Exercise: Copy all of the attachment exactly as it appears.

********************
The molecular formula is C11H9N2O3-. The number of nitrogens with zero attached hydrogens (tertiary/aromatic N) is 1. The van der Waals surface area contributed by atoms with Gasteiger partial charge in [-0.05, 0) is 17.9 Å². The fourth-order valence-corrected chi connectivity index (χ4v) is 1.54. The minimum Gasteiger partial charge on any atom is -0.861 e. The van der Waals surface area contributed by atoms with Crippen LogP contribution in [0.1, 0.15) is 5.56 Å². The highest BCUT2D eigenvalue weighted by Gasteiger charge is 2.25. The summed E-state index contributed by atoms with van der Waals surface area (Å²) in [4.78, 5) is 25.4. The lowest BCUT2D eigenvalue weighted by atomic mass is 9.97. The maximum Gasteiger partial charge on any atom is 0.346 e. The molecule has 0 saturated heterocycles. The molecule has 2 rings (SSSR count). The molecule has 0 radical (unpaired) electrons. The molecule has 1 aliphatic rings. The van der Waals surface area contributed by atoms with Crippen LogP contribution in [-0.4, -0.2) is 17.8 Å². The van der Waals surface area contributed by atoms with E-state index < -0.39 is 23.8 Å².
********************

The molecular formula is C11H9N2O3-. The number of nitrogens with zero attached hydrogens (tertiary/aromatic N) is 1. The van der Waals surface area contributed by atoms with Gasteiger partial charge in [-0.05, 0) is 17.9 Å². The fourth-order valence-corrected chi connectivity index (χ4v) is 1.54. The minimum Gasteiger partial charge on any atom is -0.861 e. The van der Waals surface area contributed by atoms with Crippen LogP contribution in [0.1, 0.15) is 5.56 Å². The highest BCUT2D eigenvalue weighted by Gasteiger charge is 2.25. The summed E-state index contributed by atoms with van der Waals surface area (Å²) in [4.78, 5) is 25.4. The lowest BCUT2D eigenvalue weighted by atomic mass is 9.97. The maximum Gasteiger partial charge on any atom is 0.346 e. The molecule has 0 saturated heterocycles. The molecule has 2 rings (SSSR count). The molecule has 0 radical (unpaired) electrons. The molecule has 1 aliphatic rings. The van der Waals surface area contributed by atoms with Crippen LogP contribution in [-0.4, -0.2) is 17.8 Å². The van der Waals surface area contributed by atoms with E-state index < -0.39 is 23.8 Å².